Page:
Ken Wittstock

Whoever stops loses.

Ken Wittstock

Part of the first generation of Karate practitioners in South Africa, Ken Wittstock is considered one of the founding fathers of South African Karate.

Kenneth Lawrence Wittstock was born on 21 August 1941, in Johannesburg, South Africa, to parents Alfred and Eliza Wittstock. He was the youngest of six children, having three brothers and two sisters.

By the mid-1960s, Wittstock had left school. He found a job as a trainee diamond cutter. This was at a time when South Africa was one of the leading producers of diamonds.

Wittstock was interested in learning martial arts. One of his work colleagues was a judoka. However, he suggested that Wittstock learn Karate. He suggested that he contact Stan Schmidt who had started to explore the new martial art of Karate.

In 1961, at the age of 20, Wittstock began learning Karate. He was part of a small training group that included Stan Schmidt, Norman Robinson, and Eddie Dorey. They mainly used books as a basis for their daily training.

In 1963 Schmidt traveled to Japan for a three-month stay. The newly married Schmidt had the opportunity to train under Masatoshi Nakayama, the Chief Instructor of the JKA. Schmidt returned to South Africa as a 3rd kyu under Nakayama. He was given the authority to start a JKA Association in South Africa. This was the formation of the SA JKA Karate Association.

The JKA’s Taiji Kase arrived in South Africa in April 1964. Primarily located in Durban, he spent the next three months teaching Karate. Wittstock, alongside Schmidt and other students, trained with him up to three times a day.

In 1965 the JKA sent four of its top instructors around the world to introduce their version of Sotokan Karate. The last leg of the tour was in South Africa. Taiji Kase returned to the country alongside Hirokazu Kanazawa, Keinosuke Enoeda, and Hiroshi Shirai.

Each of the JKA instructors taught in different parts of the country during their six-month stay. Kase taught in Durban; Kanazawa in Pretoria; Shirai in Cape Town; and Enoeda in Johannesburg.

Enoeda taught at Stan Schmidt’s dojo. Wittstock, like many of the other students, trained with Enoeda every day. At the end of the six-month teaching stint, a grading was held. Wittstock received a Dan promotion.

In 1965 Wittstock began teaching at several dojos in the Johannesburg area.

On 16 March 1967, Wittstock’s father, Alfred, died.

Wittstock traveled to Japan in 1968. He had the opportunity to train at the JKA Hombu. One of the instructors he met was Hideo Ochi.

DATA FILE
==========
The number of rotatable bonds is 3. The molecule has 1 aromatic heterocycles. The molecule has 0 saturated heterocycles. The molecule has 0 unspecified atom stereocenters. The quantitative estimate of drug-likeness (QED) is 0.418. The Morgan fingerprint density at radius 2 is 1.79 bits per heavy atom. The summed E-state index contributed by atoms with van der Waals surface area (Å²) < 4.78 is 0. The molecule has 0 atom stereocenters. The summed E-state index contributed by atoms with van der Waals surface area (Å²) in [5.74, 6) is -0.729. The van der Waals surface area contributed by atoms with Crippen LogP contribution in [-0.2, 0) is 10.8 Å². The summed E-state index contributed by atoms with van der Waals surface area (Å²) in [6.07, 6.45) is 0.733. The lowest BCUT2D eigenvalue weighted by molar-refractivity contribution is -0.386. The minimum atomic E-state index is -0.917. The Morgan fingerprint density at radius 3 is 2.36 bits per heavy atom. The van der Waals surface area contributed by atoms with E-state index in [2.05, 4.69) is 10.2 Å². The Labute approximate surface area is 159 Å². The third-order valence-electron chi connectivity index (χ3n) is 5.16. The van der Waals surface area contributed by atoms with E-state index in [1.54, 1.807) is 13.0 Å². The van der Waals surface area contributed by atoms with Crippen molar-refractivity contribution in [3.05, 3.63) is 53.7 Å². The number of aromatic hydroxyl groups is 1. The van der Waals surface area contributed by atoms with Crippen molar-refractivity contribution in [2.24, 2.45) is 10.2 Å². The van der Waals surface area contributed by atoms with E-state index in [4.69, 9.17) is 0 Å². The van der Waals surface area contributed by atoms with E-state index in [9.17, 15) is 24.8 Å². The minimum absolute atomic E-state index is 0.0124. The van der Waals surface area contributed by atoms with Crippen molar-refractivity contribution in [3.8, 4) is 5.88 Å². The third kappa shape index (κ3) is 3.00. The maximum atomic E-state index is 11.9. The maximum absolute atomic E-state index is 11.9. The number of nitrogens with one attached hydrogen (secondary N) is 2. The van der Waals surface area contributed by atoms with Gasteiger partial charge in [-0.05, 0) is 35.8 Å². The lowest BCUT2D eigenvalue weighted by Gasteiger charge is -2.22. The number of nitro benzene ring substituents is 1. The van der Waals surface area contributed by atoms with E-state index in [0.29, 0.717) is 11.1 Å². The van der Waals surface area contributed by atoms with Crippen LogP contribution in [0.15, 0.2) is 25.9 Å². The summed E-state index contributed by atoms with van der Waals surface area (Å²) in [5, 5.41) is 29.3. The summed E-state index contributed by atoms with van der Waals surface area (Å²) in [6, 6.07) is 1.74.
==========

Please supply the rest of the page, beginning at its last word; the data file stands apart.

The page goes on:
On his return from Japan Wittstock moved from Johannesburg to Randfontein. He started a dojo, with six students, in the garage of his new home.

Between 21-22 April 1972, the 2nd WUKO World Karate Championships was held in Paris, France. Wittstock was selected to represent South Africa as a Springbok. In the Individual Kumite event, he finished in fifth place. He lost to the eventual champion, Luis Tasuke Watanabe of Brazil.

For his Karate achievements, Wittstock was awarded the 1972 South African Sports Merit Award.

In 1973 Wittstock returned to Tokyo alongside Stan Schmidt, Norman Robinson, Robert Ferrier, Eddie Dorey, and Dave Friend. They trained at the JKA Hombu.

During the training at the JKA Hombu, Wittstock broke several ribs during a hard training session. This did not prevent him from training or competing at the JKA Championships.

Wittstock competed in the 16th JKA All-Japan Championships in 1973. The tournament was held at the Nippon Budokan in Tokyo. Wittstock became the first Westerner to win a medal in the tournament. He finished in third place in the Individual Kumite event.

A day after the JKA All-Japan Championships, the JKA Internationals were held at the Nippon Budokan, in front of a crowd of 15,000. The tournament commemorated the 50th anniversary of the introduction of Karate into Japan by Gichin Funakoshi. There were 1000 competitors from 29 countries.

Japan dominated all the events. Wittstock was the only non-Japanese competitor to reach the semifinals of the Individual Kumite event. He shocked the crowd by defeating Yoshiharu Osaka in overtime in their bout. He was defeated by Akihito Isaka, who lost to Takeshi Oishi in the final.

A South African team consisting of Robert Ferrier, Ken Wittstock, Stan Schmidt, Eddie Dorey, and Norman Robinson, made it to the Team Kumite semifinals. They were defeated by Italy 3-2. In the battle for third place, they defeated the United States.

In 1975 Wittstock decided to give up his job as a diamond cutter to become a full-time Karate instructor.

By 1989 Wittstock had established a successful dojo.

On 8 August 1995, Wittstock’s, mother, Eliza, died.

Wittstock received his 8th Dan promotion in Japan in 1999.

In 2013, Wittstock received a special award for 50 years of service to SA JKA. Three years later he was appointed a member of the JKA Shihankai.

On 20 March 2020, Ken Wittstock died at his home in Gauteng, South Africa, aged 78. He had been bedridden for a long time and he died from diabetes and heart failure. He was survived by his partner of 29 years, Rencia Krause, and his four children.

A memorial service was held for Wittstock on 26 March 2020. It was only attended by close family members.

Ken Wittstock is a legend and a pioneer of Shotokan Karate in South Africa. As a competitor and instructor, he has been at the forefront of Shotokan Karate in the country. He has also had the opportunity to train with many of the JKA’s top instructors, including Taiji Kase, Keinosuke Enoeda, Hideo Ochi, Masahiko Tanaka, and Toru Yamaguchi.

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